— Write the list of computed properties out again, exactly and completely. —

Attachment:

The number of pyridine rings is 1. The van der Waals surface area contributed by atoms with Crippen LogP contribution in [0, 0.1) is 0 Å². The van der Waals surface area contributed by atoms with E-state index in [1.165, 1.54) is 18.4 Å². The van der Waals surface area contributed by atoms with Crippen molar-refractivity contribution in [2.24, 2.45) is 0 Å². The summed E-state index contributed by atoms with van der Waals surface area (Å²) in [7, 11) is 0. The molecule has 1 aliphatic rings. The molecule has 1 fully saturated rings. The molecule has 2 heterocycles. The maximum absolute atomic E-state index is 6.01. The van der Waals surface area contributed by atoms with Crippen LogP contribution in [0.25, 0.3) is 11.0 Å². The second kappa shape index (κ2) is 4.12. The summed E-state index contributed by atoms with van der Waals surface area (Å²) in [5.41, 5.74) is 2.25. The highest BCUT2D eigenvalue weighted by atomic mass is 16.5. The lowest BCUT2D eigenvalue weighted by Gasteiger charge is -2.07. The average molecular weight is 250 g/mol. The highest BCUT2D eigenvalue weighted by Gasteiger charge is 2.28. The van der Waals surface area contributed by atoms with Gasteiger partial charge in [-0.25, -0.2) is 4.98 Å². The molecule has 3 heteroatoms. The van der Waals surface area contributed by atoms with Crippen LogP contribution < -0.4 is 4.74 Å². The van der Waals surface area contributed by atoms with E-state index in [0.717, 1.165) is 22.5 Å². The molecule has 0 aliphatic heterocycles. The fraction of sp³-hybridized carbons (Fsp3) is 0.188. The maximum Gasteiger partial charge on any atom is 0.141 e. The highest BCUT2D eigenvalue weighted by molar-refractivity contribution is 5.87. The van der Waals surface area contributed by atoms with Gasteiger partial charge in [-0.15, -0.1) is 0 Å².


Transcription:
The number of pyridine rings is 1. The van der Waals surface area contributed by atoms with Crippen LogP contribution in [0, 0.1) is 0 Å². The van der Waals surface area contributed by atoms with E-state index in [1.165, 1.54) is 18.4 Å². The van der Waals surface area contributed by atoms with Crippen molar-refractivity contribution in [2.24, 2.45) is 0 Å². The summed E-state index contributed by atoms with van der Waals surface area (Å²) in [7, 11) is 0. The molecule has 1 aliphatic rings. The molecule has 1 fully saturated rings. The molecule has 2 heterocycles. The maximum absolute atomic E-state index is 6.01. The van der Waals surface area contributed by atoms with Crippen LogP contribution in [0.25, 0.3) is 11.0 Å². The second kappa shape index (κ2) is 4.12. The summed E-state index contributed by atoms with van der Waals surface area (Å²) in [5.41, 5.74) is 2.25. The highest BCUT2D eigenvalue weighted by atomic mass is 16.5. The lowest BCUT2D eigenvalue weighted by Gasteiger charge is -2.07. The average molecular weight is 250 g/mol. The highest BCUT2D eigenvalue weighted by Gasteiger charge is 2.28. The van der Waals surface area contributed by atoms with Gasteiger partial charge in [-0.25, -0.2) is 4.98 Å². The molecule has 3 heteroatoms. The van der Waals surface area contributed by atoms with Crippen LogP contribution < -0.4 is 4.74 Å². The van der Waals surface area contributed by atoms with E-state index in [0.717, 1.165) is 22.5 Å². The molecule has 0 aliphatic heterocycles. The fraction of sp³-hybridized carbons (Fsp3) is 0.188. The maximum Gasteiger partial charge on any atom is 0.141 e. The highest BCUT2D eigenvalue weighted by molar-refractivity contribution is 5.87. The van der Waals surface area contributed by atoms with Gasteiger partial charge in [-0.15, -0.1) is 0 Å².